The clothing ceremony is well-known thanks to a picture whose original hangs above the tombs in the basilica at Saint-Laurent-sur-Sevre. It shows Louis Marie de Montfort, who is 30, standing before Marie-Louise Trichet, 19; she is kneeling, wearing the new habit which the Daughters of Wisdom were to wear for two and a half centuries: it was cut from coarse grey serge; a large white linen neckerchief forming a point at the back covered the shoulders, and a white linen headdress or coiffe was worn in lieu of a veil; a large ebony crucifix was placed on the breast; within reach of the hands a rosary with large black beads hung at the side. At the same time she received the name Marie-Louise de Jesus. In the consecrated life, the clothing ceremony and the religious name are usually the double sign of entry to the novitiate. But what a novitiate! ·
From the time she had met Montfort who had heard her confession in the chapel of Poitiers General Hospital two years earlier, she had been working in the hospital without residing there. She wanted to become a nun, and while Montfort was away in Paris in the summer of 1702, she knocked on the door of the canonesses of St Augustine at Chatellerault but she had to leave for health reasons. When Montfort returned she renewed her application to become a nun but he invited her to move into the hospital, then to become one of the Cenacle of Wisdom; this was an association he had just founded made up of a dozen unattractive virtuous women. Then on 2 February 1703 the clothing-ceremony took place, marking her entry to the novitiate, so to speak, but again what a strange novitiate!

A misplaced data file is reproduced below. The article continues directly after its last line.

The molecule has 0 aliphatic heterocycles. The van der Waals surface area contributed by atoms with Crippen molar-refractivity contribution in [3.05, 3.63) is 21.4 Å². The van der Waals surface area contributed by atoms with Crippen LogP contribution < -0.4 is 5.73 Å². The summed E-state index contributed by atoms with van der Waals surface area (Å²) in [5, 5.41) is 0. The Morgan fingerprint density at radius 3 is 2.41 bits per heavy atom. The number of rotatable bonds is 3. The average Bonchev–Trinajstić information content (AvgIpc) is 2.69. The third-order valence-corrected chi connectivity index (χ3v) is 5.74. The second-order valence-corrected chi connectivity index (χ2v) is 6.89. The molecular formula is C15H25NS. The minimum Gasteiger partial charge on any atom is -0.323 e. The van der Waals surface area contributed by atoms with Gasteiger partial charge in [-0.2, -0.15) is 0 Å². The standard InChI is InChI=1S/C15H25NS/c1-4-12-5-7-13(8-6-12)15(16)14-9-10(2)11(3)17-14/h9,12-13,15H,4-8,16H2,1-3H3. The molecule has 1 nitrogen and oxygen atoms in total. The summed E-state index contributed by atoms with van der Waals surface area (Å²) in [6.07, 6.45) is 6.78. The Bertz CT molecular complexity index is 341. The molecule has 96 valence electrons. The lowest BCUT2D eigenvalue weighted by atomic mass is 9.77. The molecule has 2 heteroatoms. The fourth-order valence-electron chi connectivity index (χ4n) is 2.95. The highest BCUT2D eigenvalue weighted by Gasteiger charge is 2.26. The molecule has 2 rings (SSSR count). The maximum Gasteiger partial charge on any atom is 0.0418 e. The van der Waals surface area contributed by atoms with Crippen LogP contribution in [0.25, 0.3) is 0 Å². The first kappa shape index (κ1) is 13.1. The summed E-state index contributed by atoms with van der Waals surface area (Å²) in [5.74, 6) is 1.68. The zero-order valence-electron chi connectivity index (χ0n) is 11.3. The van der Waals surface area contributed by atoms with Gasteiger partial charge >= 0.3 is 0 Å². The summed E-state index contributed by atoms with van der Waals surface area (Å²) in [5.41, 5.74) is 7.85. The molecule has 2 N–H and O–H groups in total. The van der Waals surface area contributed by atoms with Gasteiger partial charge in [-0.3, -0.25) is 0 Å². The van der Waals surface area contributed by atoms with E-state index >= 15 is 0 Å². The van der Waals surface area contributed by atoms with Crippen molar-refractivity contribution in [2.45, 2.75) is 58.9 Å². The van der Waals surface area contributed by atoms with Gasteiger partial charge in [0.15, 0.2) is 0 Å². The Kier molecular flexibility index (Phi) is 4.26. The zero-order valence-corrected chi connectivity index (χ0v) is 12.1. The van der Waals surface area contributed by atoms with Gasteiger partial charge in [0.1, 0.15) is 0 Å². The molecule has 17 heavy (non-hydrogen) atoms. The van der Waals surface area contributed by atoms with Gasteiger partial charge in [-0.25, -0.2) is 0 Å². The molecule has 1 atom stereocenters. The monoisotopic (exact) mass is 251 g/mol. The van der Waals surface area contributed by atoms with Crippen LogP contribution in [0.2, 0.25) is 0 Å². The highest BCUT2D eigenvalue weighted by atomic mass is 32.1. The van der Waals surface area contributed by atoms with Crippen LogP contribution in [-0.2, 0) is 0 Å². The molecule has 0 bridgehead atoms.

Its setting? a hospital. The desired solitude? Living among the poor. The formation received? Strange humiliations and mortifications imposed by her Director.
Its length? Not one or two years, as was usual, but the time determined by Montfort:
“My daughter, do not leave this hospital for ten years.” Ten years without human support, awaiting the return and decision of her spiritual Director. In 1713, unable to wait any longer, she asked the Sisters of St Vincent de Paul for admission but the Bishop of Poitiers opposed her request. She turned to another cloistered order, the Benedictines of the Calvary, but her confessor demanded that she sought Fr. de Montfort’s opinion in writing; naturally Montfort opposed her wish. Her third attempt was to try and join the Carmelite nuns, only to be told by the prioress, “You cannot join us, Miss, because you are not strong enough.”
Marie-Louise’s novitiate came to an end on 22 August 1715 at La Rochelle when she took her vows.

The feast of 2 February is still the date on which the Daughters of Wisdom hold clothing or religious profession ceremonies, and on that day all the Sisters renew their vows.